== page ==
Quantification of the Scale Effect in Downscaling Remotely Sensed Land Surface Temperature
AbstractMost current statistical models for downscaling the remotely sensed land surface temperature (LST) are based on the assumption of the scale-invariant LST-descriptors relationship, which is being debated and requires an in-depth examination. Additionally, research on downscaling LST to high or very high resolutions (~10 m) is still rare. Here, a simple analytical model was developed to quantify the scale effect in downscaling the LST from a medium resolution (~100 m) to high resolutions. The model was verified in the Zhangye oasis and Beijing city. Examinations of the simulation datasets that were generated based on airborne and space station LSTs demonstrate that the developed model can predict the scale effect in LST downscaling; the scale effect exists in both of these two study areas. The model was further applied to 12 ASTER images in the Zhangye oasis during a complete crop growing season and one Landsat-8 TIRS image in Beijing city in the summer. The results demonstrate that the scale effect is intrinsically caused by the varying probability distribution of the LST and its descriptors at the native and target resolutions. The scale effect depends on the values of the descriptors, the phenology, and the ratio of the native resolution to the target resolution. Removing the scale effect would not necessarily improve the accuracy of the downscaled LST. View Full-Text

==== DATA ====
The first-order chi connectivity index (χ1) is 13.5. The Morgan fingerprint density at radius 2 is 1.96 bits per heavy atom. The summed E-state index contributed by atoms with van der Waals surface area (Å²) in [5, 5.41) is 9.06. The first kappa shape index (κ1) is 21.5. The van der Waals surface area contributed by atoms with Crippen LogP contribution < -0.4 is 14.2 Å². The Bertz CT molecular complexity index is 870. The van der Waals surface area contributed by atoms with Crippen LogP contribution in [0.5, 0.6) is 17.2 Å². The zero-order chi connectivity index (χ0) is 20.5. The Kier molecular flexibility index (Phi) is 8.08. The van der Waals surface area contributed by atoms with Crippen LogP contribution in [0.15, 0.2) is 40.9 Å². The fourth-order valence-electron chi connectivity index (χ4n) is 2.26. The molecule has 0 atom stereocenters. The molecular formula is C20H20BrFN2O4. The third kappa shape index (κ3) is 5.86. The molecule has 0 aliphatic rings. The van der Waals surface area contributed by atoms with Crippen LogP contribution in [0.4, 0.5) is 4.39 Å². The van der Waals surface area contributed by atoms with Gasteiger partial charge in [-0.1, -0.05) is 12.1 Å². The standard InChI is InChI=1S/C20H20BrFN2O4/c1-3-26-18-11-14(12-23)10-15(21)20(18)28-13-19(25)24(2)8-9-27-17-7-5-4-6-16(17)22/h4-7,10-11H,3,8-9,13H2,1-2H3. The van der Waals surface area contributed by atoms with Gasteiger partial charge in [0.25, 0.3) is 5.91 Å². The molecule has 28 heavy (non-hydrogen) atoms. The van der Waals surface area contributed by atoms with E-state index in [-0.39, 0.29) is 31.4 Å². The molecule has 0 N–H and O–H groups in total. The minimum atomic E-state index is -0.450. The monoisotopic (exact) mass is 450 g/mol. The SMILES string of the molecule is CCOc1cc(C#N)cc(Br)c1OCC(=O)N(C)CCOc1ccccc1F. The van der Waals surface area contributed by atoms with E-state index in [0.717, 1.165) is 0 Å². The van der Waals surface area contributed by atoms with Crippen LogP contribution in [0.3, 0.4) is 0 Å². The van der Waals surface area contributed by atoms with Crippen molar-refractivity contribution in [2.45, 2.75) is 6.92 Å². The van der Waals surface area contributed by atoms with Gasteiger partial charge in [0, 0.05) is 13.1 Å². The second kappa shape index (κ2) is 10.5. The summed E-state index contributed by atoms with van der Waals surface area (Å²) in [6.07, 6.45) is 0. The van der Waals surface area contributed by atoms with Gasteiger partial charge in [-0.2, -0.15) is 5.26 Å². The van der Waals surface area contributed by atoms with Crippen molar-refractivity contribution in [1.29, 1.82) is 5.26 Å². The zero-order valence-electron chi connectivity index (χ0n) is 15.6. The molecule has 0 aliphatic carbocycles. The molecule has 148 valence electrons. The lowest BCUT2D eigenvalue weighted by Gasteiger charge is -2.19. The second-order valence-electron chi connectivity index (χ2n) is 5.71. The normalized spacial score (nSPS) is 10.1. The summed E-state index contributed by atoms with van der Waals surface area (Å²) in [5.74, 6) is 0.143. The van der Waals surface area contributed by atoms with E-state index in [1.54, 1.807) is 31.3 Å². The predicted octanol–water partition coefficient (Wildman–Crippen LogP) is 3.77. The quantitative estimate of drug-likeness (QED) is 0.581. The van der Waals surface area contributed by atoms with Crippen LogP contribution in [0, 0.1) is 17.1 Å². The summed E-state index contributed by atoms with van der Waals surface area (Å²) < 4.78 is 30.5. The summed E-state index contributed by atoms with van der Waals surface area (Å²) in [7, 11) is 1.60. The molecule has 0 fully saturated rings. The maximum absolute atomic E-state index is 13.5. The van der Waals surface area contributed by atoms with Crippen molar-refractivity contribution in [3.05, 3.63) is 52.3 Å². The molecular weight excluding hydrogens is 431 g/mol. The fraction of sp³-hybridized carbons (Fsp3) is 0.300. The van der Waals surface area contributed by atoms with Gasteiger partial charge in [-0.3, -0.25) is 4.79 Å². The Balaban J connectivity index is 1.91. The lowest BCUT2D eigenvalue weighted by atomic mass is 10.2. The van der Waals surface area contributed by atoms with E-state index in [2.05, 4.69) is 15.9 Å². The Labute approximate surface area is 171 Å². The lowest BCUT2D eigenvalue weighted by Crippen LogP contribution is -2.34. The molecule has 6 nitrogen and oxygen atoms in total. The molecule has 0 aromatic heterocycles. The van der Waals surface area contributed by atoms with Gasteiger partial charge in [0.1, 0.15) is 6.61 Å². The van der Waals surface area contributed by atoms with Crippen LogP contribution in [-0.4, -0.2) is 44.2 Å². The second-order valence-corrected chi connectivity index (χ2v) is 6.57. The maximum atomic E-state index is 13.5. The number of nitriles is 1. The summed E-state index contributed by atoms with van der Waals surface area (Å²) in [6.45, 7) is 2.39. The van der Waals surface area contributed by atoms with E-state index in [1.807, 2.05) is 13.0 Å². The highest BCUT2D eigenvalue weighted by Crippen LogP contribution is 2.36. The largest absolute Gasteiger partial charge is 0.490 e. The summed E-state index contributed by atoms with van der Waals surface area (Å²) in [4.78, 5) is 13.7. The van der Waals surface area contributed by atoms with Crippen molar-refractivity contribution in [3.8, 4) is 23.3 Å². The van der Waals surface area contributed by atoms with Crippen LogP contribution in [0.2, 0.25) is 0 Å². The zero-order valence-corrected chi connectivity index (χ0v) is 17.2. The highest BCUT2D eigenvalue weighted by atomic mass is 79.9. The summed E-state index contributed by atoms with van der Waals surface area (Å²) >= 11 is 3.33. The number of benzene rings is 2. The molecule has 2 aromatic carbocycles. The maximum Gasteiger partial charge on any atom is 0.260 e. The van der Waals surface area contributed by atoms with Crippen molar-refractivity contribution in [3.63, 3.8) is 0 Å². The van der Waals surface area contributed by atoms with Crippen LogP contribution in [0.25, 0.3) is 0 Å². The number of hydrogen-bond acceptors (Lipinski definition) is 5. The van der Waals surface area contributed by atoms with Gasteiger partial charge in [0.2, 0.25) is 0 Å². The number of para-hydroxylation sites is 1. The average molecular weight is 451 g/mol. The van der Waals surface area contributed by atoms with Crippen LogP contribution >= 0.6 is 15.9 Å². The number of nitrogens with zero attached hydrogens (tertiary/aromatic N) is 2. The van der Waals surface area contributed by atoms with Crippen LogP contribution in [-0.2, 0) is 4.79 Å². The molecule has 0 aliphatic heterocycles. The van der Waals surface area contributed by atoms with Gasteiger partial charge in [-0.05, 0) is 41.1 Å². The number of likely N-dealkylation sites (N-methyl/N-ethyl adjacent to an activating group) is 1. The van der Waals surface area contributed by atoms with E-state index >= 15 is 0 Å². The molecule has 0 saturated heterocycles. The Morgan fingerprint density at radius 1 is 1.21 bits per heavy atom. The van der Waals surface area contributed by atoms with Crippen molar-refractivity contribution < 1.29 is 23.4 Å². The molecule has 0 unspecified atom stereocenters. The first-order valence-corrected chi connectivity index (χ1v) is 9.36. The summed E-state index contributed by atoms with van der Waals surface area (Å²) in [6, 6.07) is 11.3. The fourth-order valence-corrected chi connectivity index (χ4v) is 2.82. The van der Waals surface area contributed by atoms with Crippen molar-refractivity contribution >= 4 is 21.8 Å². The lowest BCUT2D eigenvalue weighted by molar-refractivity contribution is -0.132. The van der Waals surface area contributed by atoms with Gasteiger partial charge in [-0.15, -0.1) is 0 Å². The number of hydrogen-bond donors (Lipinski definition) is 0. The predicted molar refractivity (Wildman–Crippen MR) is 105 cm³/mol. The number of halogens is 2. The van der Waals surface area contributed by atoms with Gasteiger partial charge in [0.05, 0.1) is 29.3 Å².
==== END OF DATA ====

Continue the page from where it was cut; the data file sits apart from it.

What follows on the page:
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Zhou, J.; Liu, S.; Li, M.; Zhan, W.; Xu, Z.; Xu, T. Quantification of the Scale Effect in Downscaling Remotely Sensed Land Surface Temperature. Remote Sens. 2016, 8, 975.
Zhou J, Liu S, Li M, Zhan W, Xu Z, Xu T. Quantification of the Scale Effect in Downscaling Remotely Sensed Land Surface Temperature. Remote Sensing. 2016; 8(12):975.Chicago/Turabian Style
Zhou, Ji; Liu, Shaomin; Li, Mingsong; Zhan, Wenfeng; Xu, Ziwei; Xu, Tongren. 2016. "Quantification of the Scale Effect in Downscaling Remotely Sensed Land Surface Temperature." Remote Sens. 8, no. 12: 975.
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